Enngonia
Collage of Enngonia.

The Mitchell Highway runs right through the centre of Enngonia, doubling as the main street. In fact Enngonia doesn't have a lot of streets at all. It's a sleepy little town just 40km from the Queensland border that usually looks like it could use a decent haircut and a new shirt. There's not a lot more than a hotel which serves as a caravan park, the Police Station, a tiny school and a handful of streets with a collection of dwellings. The town has been describes as the 'Outback Village by the Border'.

The town of Bourke is nearly a hundred kilometres south with the next closest town being Cunamulla across the border. On shopping day you could toss a coin to decide whether you stayed in New South Wales or ducked over into Queensland for a little variety.

Don't be fooled by Enngonia's mellow demeanour. Underneath lies a tiny settlement with some real get up and go. Each July the town hosts the Enngonia Race Day, an event that pulls seriously big crowds for a place with just over 100 residents. The dirt track has all the character of a true country race meet. It's a casual affair that's been run since at least 1877, that year a rider died after his horse 'ran him against a tree'. Accommodation on race day usually consists of a swag by the track and local graziers often attend by aeroplane, landing at the course.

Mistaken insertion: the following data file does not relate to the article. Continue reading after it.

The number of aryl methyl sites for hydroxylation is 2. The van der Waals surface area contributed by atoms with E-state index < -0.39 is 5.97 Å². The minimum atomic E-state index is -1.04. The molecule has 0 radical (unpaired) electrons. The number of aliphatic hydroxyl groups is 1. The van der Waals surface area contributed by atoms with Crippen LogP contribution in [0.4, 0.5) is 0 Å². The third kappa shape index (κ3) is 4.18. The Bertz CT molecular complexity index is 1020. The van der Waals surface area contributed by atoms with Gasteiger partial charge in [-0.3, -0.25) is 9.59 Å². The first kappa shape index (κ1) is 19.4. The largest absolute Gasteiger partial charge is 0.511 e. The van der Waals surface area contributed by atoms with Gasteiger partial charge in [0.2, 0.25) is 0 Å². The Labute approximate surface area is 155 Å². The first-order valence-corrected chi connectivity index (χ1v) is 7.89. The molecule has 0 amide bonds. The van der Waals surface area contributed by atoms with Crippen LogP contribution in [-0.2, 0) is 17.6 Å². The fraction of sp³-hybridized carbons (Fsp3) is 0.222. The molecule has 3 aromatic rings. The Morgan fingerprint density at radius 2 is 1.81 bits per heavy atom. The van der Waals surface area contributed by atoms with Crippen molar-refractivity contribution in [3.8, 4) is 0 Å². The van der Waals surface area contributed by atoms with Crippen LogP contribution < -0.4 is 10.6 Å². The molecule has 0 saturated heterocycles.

Enngonia's other big event of the year is the Field Day which draws a surprising array of sponsors and exhibitors as well as good crowds.

Captain Starlight was an infamous bushranger who roamed between New South Wales and Queensland at the turn of the 20th Century. His body is buried in an unmarked grave 35km west of town. Enngonia proudly uses his image as the towns unofficial logo.

Captain Starlight's real name was Frank Pearson and he arrived from England in 1866. Together with Queensland bushranger, Charles Rutherford, the two robbed inns and pastoralists across the country. The December 1900 edition of the Morning Bulletin recounts an incident at Eggonia - "One day several of the Bourke police arrived at a bush public-house at a point on the Warrego known as Enngonia in search of the rangers. They had made their inquiries, taken their hordes to a yard at the rear of the hotel, and strolled in from the back. As they passed out toward the front verandah two other travellers dismounted in front of the house whom the police recognised as their quarry. So soon as the call to surrender was given, the rangers fired upon them. A desperate conflict then began. The police gripped Rutherford and haled him inside the hotel. Pearson, who was then himself wounded, shot the sergeant dead. That is as the tale as was told by eye-witnesses to the encounter. The robbers then mounted their horses and took to the bush."

Starlight was eventually captured and sentenced to death but managed to secure his release after 15 years in prison. He died by mistakenly consuming potassium cyanide during a drinking binge. Rutherford's end came when he wrestled with a publican whom he was trying to rob. During the scuffle he was shot in the jaw with his own gun, dying the following day.

The late Fred Hollows, the renowned opthamologist and humanitarian, had a special relationship with Enngonia. In the late 1970's the town was the trial site for the National Trachoma and Eye Health Program across outback Australia. His coffin was draped with a pall that was hand painted by the people of Eggonia.


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